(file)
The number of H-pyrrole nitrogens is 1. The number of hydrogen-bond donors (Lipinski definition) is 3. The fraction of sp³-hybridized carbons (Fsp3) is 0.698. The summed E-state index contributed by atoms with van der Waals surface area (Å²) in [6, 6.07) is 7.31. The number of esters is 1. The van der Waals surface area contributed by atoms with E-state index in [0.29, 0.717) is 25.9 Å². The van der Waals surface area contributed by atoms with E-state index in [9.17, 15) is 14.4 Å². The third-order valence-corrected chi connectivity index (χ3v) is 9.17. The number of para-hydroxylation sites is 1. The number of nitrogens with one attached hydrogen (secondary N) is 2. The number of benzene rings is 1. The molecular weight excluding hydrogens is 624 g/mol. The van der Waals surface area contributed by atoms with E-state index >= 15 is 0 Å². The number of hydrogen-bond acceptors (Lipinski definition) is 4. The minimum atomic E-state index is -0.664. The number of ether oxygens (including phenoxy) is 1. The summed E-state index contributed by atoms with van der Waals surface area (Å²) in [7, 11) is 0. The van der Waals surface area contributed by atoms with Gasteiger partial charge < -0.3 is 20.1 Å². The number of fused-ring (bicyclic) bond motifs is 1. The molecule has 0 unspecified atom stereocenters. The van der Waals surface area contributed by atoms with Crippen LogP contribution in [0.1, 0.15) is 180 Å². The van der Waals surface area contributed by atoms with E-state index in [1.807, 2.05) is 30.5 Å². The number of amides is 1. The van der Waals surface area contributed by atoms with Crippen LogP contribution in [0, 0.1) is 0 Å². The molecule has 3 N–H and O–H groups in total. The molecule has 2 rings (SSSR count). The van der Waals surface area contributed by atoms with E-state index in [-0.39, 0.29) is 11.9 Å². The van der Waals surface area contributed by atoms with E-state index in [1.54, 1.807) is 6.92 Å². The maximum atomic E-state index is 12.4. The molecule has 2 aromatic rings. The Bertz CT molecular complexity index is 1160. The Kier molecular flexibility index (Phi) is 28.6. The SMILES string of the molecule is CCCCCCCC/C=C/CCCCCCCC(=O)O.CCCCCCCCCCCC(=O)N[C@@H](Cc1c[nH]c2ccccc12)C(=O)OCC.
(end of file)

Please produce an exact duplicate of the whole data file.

The number of H-pyrrole nitrogens is 1. The number of hydrogen-bond donors (Lipinski definition) is 3. The fraction of sp³-hybridized carbons (Fsp3) is 0.698. The summed E-state index contributed by atoms with van der Waals surface area (Å²) in [6, 6.07) is 7.31. The number of esters is 1. The van der Waals surface area contributed by atoms with E-state index in [0.29, 0.717) is 25.9 Å². The van der Waals surface area contributed by atoms with E-state index in [9.17, 15) is 14.4 Å². The third-order valence-corrected chi connectivity index (χ3v) is 9.17. The number of para-hydroxylation sites is 1. The number of nitrogens with one attached hydrogen (secondary N) is 2. The number of benzene rings is 1. The molecular weight excluding hydrogens is 624 g/mol. The van der Waals surface area contributed by atoms with E-state index >= 15 is 0 Å². The number of hydrogen-bond acceptors (Lipinski definition) is 4. The minimum atomic E-state index is -0.664. The number of ether oxygens (including phenoxy) is 1. The summed E-state index contributed by atoms with van der Waals surface area (Å²) in [7, 11) is 0. The van der Waals surface area contributed by atoms with Gasteiger partial charge < -0.3 is 20.1 Å². The number of fused-ring (bicyclic) bond motifs is 1. The molecule has 0 unspecified atom stereocenters. The van der Waals surface area contributed by atoms with Crippen LogP contribution in [0.1, 0.15) is 180 Å². The van der Waals surface area contributed by atoms with E-state index in [1.807, 2.05) is 30.5 Å². The number of amides is 1. The van der Waals surface area contributed by atoms with Crippen LogP contribution in [0, 0.1) is 0 Å². The molecule has 3 N–H and O–H groups in total. The molecule has 2 rings (SSSR count). The van der Waals surface area contributed by atoms with E-state index in [-0.39, 0.29) is 11.9 Å². The van der Waals surface area contributed by atoms with E-state index in [1.54, 1.807) is 6.92 Å². The maximum atomic E-state index is 12.4. The molecule has 2 aromatic rings. The Bertz CT molecular complexity index is 1160. The Kier molecular flexibility index (Phi) is 28.6. The SMILES string of the molecule is CCCCCCCC/C=C/CCCCCCCC(=O)O.CCCCCCCCCCCC(=O)N[C@@H](Cc1c[nH]c2ccccc12)C(=O)OCC.